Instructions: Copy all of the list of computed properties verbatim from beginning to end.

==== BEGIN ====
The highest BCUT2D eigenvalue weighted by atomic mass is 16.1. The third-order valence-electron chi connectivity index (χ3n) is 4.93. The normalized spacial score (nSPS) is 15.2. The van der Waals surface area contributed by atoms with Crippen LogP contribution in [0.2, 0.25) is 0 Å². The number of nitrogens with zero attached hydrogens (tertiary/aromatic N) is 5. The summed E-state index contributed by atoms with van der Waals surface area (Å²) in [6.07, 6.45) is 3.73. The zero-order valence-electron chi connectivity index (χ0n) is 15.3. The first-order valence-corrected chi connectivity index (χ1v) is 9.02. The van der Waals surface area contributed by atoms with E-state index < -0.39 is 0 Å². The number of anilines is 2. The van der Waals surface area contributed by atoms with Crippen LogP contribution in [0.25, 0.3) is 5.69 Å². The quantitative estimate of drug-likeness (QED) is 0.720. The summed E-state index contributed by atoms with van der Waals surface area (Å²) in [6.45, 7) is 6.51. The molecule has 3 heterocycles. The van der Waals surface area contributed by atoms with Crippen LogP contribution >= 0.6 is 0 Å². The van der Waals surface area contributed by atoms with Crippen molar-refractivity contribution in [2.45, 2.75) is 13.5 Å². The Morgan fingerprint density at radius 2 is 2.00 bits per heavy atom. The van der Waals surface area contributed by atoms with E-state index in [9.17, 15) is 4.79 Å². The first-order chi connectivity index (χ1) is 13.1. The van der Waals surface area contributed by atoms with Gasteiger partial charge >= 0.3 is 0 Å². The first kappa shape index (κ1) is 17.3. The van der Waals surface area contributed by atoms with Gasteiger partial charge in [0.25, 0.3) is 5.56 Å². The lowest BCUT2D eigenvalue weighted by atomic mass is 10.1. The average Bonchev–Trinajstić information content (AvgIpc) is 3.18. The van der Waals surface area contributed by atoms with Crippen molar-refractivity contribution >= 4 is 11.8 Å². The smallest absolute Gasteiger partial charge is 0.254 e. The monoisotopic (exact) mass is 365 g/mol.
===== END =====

The highest BCUT2D eigenvalue weighted by atomic mass is 16.1. The third-order valence-electron chi connectivity index (χ3n) is 4.93. The normalized spacial score (nSPS) is 15.2. The van der Waals surface area contributed by atoms with Crippen LogP contribution in [0.2, 0.25) is 0 Å². The number of nitrogens with zero attached hydrogens (tertiary/aromatic N) is 5. The summed E-state index contributed by atoms with van der Waals surface area (Å²) in [6.07, 6.45) is 3.73. The zero-order valence-electron chi connectivity index (χ0n) is 15.3. The first-order valence-corrected chi connectivity index (χ1v) is 9.02. The van der Waals surface area contributed by atoms with E-state index < -0.39 is 0 Å². The number of anilines is 2. The van der Waals surface area contributed by atoms with Crippen LogP contribution in [0.25, 0.3) is 5.69 Å². The quantitative estimate of drug-likeness (QED) is 0.720. The summed E-state index contributed by atoms with van der Waals surface area (Å²) in [6.45, 7) is 6.51. The molecule has 3 heterocycles. The van der Waals surface area contributed by atoms with Crippen LogP contribution >= 0.6 is 0 Å². The van der Waals surface area contributed by atoms with Crippen molar-refractivity contribution in [2.45, 2.75) is 13.5 Å². The Morgan fingerprint density at radius 2 is 2.00 bits per heavy atom. The van der Waals surface area contributed by atoms with E-state index in [9.17, 15) is 4.79 Å². The first-order chi connectivity index (χ1) is 13.1. The van der Waals surface area contributed by atoms with Gasteiger partial charge >= 0.3 is 0 Å². The first kappa shape index (κ1) is 17.3. The van der Waals surface area contributed by atoms with Gasteiger partial charge in [0.25, 0.3) is 5.56 Å². The lowest BCUT2D eigenvalue weighted by atomic mass is 10.1. The average Bonchev–Trinajstić information content (AvgIpc) is 3.18. The van der Waals surface area contributed by atoms with Crippen molar-refractivity contribution >= 4 is 11.8 Å². The smallest absolute Gasteiger partial charge is 0.254 e. The monoisotopic (exact) mass is 365 g/mol.